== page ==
The Pinellas County Safer-At-Home Order

Coronavirus. COVID-19. 3D Render

On March 25, the Pinellas County Board of Commissioners voted unanimously to approve the “COVID-19 – Safer at Home” Order.  A copy of the resolution can be found here.

COVID-19, the disease caused by the coronavirus, can cause severe illness and death, and is extremely contagious.  It is much more serious than the flu, and the high number of patients that require hospitalization are overwhelming hospitals across the globe. As a result, more people are dying who otherwise might not.  In order to “flatten the curve” by limiting the spread of the disease locally and help our healthcare system avoid being overwhelmed by large number of COVID-19 patients, the County has issued an order that we are “safer at home” and should remain there but for some exceptions.

The COVID-19 Safer At Home Order provides that if your business is deemed to provide an Essential Service, you may continue to operate.  The list of essential services is long, and can be found here.  Essential businesses must operate in accordance with CDC guidelines to the fullest extent possible. CDC guidelines are simple but important: no gatherings of more than 10 people together; and individuals must be able to maintain a distance of 6-feet away from each other. More detailed guidance from the CDC can be found here.

If your business does not provide an Essential Service, you must close down your storefront and limit customer foot-traffic unless you can operate in accordance with CDC social distancing guidelines: no gatherings of more than 10 people together; individuals must be able to maintain a distance of 6-feet away from each other.

Other requirements of the order, and earlier enactments at the state and local level require the following:

  • Places of public and private assembly, whether operating indoors or outdoors, are ordered to close. The list of these type of places includes: locations with amusement rides, carnivals, water parks, publicly accessible pools, zoos, museums, arcades, fairs, publicly accessible children’s play centers, publicly accessible playground equipment, theme parks, bowling alleys, pool halls, movie and other theaters, concert and music halls, country clubs, social clubs and fraternal organizations.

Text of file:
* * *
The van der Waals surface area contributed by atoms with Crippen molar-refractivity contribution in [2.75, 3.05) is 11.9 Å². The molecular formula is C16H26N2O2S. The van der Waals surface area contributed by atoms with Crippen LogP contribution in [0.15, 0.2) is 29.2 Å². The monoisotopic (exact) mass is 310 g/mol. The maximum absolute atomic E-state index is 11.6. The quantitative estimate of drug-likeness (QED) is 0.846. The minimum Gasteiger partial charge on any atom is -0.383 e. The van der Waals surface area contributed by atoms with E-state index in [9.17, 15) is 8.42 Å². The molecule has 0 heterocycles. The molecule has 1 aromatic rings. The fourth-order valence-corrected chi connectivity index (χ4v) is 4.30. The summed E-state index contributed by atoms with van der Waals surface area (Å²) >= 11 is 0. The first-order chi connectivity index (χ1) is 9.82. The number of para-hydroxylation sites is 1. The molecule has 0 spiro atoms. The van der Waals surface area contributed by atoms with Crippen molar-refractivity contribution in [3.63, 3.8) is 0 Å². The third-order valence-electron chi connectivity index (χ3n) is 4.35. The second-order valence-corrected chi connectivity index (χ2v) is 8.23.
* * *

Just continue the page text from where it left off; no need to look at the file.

• Restaurants and Bars are limited to takeout and delivery service.
  • All gyms must close.
  • Public beaches and parks are closed to the public and concessions at these facilities are closed.
  • All bars, restaurants and nightclubs (establishments deriving more than 50 percent of their gross revenue from alcohol sales) must cease serving alcohol by 5 p.m.
  • Restaurants must limit their occupancy to no more than 50 percent of occupancy, maintain a 6-foot separation between groups of patrons, and limit parties to no more than 10 people.

This list is not exhaustive, so if your business is not specifically referenced in the Safer at Home order, you still may be required to close if you cannot follow the CDC Guidelines.  Gatherings of family units, or single household or living units, are permitted, so long as they follow CDC Guidelines.  Places of worship are not included in the list, however they remain ordered to follow CDC Guidelines.  The orders are repetitive, but are important. If you’re going to gather, follow CDC Guidelines: no gatherings of more than 10 people together; and individuals must be able to maintain a distance of 6-feet away from each other.

Businesses that do not provide essential services that continue to operate, must post a notice (a copy of which can be found in English, Spanish and Vietnamese) in a place that is clearly visible at all times to those present on the premises, including patrons and employees. The notice identifies the requirements of the Order for conducting business, indicates that the requirements of the Order have the force of law and may be enforced, and provides contact information for reporting suspected violations. The CDC has also recommended other notices be posted at your business. The link to those resources can be found here.

The Order makes clear that law enforcement is authorized to enforce this law. Moreover, if businesses and individuals are not abiding by the ordinance, the County has the authority to enact a stricter order, as has been done in California and New York.  In an effort to minimize the economic disruption we are all struggling with, the St. Petersburg Chamber of Commerce and others are encouraging businesses and individuals generally to abide by the restrictions and avoid the more serious orders and economic effects of a stricter shutdown.

If you are allowed to operate within the bounds of the Order, but your landlord has shut down your building, or you are otherwise stopped from operating your business, it is vital that you get everything in writing.  Doing so can protect your rights in many ways, as it gives you proof that you don’t have physical access to your workspace.  This can be used when making a claim to your insurance company, in your application for federal, state or local assistance, and to the courts should you have a lease or other dispute.  Requiring that you get the restriction be memorialized in writing may have the added benefit of encouraging the landlord to let you in, rather than block you, and potentially lose rent as a result.

Further information can be found in this Frequently Asked Questions bulletin issued by Pinellas County.